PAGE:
Our Umi Guides complement our online courses to focus more closely on discrete topics, as guided by our community. Here you’ll find all of the e-guides we have published to date. As our community is broad and multi-generational, not everything will be relevant to you, but keep your eyes peeled as new guides are released regularly. If you have a topic you want us to cover, ping us a message and let us know.
The Umi guide to leak free lifting
If you’ve been with us for any length of time, you will know by now that it’s never too late, or too early, to address leaks. It doesn’t matter what kind of leaks you experience (urine, faecal or wind), how long you’ve been leaking for, how much or little you leak and it doesn’t matter how old you are. Leaks can happen at any age and at any time. While leaking is often correlated with having a baby, lots of women leak who have never had babies.
Any amount of leaking is very likely to be, at least, improved, if not resolved - which is the case for 70% of women - by taking a different approach to pelvic health. As the saying goes; ‘If you always do what you’ve always done, you’ll always get what you’ve always got’.
If leaks have been happening for a long period of time, it doesn’t make them less likely to resolve, it just means you need to understand the way your body is managing Intra-abdominal Pressure (IAP), revisit how you are using your pelvic floor muscles and make some tweaks. On the flip side, small leaks that only happen, for example, with exercise are unlikely to resolve on their own and have been shown to persist and increase in frequency as you age. So take these simple steps now to stop leaking and future-proof your bladder and bowel control so you can continue to live and exercise leak-free well into the future!
As always, we would highly recommend seeking the opinion of a pelvic health physiotherapist if at all possible if you are experiencing leaks. However, in the absence of that, until you are able to, or alongside your treatment, see all our top tips in this easy to implement, up-to-date, evidence-based guide. Don’t forget to head back to Essentials by Umi at any point for all the info you need on the anatomy of and how to do your pelvic floor squeezes.
What type of leaks can be improved/resolved?
In general we are referring to bladder leaks i.e. urinary incontinence (UI) as this is the most common type of incontinence to experience when lifting, but this guide can also be applied to bowel leaks. If you leak wind or stool with lifting, which many women do, then follow all of the exact same advice in this guide.
What lifting are we referring to?
Any movement or exercise that involves picking something or someone up! This can include everyday movements such as lifting kids or household objects as well as weights that you’d find in a gym environment like dumbbells, kettlebells, plates and barbells.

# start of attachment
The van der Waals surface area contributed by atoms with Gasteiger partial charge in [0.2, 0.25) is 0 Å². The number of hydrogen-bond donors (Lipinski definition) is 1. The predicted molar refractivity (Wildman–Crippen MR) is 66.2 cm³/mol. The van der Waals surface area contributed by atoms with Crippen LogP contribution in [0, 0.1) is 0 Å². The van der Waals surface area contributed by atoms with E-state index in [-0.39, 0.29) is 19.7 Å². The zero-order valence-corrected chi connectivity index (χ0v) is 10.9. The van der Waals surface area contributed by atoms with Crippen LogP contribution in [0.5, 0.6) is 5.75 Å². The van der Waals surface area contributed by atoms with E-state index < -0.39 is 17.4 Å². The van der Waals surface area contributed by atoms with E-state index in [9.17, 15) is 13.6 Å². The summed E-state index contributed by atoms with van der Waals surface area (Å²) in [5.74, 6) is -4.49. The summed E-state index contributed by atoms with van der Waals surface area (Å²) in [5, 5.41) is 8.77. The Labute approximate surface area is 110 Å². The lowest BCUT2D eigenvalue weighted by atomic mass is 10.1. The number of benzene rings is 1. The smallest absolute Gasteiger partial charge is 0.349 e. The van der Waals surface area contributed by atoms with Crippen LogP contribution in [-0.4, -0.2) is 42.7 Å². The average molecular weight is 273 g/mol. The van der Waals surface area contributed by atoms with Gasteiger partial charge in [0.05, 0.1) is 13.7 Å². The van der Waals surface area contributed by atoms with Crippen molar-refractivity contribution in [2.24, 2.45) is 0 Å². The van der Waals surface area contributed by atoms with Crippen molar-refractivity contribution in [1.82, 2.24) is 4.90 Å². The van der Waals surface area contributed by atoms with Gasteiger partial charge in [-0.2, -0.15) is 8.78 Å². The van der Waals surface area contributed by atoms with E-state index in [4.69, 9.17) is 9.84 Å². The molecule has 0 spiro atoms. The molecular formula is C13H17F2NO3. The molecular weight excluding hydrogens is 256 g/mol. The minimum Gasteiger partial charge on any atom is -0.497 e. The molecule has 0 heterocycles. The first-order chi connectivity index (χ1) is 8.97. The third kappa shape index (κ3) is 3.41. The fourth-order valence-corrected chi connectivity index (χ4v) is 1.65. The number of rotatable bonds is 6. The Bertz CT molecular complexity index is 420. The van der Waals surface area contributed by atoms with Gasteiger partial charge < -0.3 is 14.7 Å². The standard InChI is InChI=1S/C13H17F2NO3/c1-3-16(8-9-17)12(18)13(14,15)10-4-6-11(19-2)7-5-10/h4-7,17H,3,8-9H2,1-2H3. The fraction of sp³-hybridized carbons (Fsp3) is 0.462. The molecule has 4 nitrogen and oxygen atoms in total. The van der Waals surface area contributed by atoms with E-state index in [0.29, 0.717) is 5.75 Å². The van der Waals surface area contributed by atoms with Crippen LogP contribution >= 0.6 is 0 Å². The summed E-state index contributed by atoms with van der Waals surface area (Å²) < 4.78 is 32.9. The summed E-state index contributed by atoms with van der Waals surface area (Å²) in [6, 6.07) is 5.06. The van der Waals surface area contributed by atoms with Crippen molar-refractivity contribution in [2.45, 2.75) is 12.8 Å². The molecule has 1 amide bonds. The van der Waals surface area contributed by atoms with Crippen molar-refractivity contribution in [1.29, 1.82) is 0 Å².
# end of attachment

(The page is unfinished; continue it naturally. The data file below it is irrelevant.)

Why does lifting make so many of us leak?
First, a really brief science lesson. We always have pressure within our core canister. We call this IAP. IAP is required for our core to provide a stable base from which our limbs work. When we exert physical effort, our muscles contract and IAP increases. When considering an activity like lifting, the more weight we lift, the more IAP is created. This means there is more pressure down on the pelvic floor muscles.
Simply put, if the rise in IAP is greater than the strength in our pelvic floor muscles, we will leak. This could be with just one rep, or it could be the cumulative effort of a set. Our pelvic floor muscles need to be quick enough, strong enough and have enough endurance to counteract the amount of IAP we are applying to them. If they don’t, then we leak.
It happens really commonly – in a recent study 84% of women reported leaking when exercising and it’s weightlifting (along with jumping movements) that have been found to be the most common exercise activities when women experience UI. Don’t forget to check out our Umi Guide to leak-free impact if you are having leaks with any impact exercise.
If lifting makes us leak, is it bad for our pelvic floor? Should we abstain from lifting all together?
No! If you leak with any lifting, it’s just a sign that your pelvic floor muscles need some attention to improve their ability to manage the IAP/weight. In fact, abstaining from all lifting doesn’t actually help at all – what we need to do, instead, is find the weight that we can just about manage without leaking and then gradually work back up from there whilst also doing daily pelvic floor muscle squeezes (remember we have loads of information on how to do your squeezes or ‘Kegels’ in our Essentials course). This is the quickest and safest path to long-term leak free lifting.
Don’t forget that the World Health Organisation recommends that every single one of us should be doing some muscle strengthening exercises twice per week – abstaining is not an option if we want to maximise the health benefits of regular physical activity. Using resistance and/or weights during exercise is particularly vital for us as women in slowing the decline in muscle mass and bone density.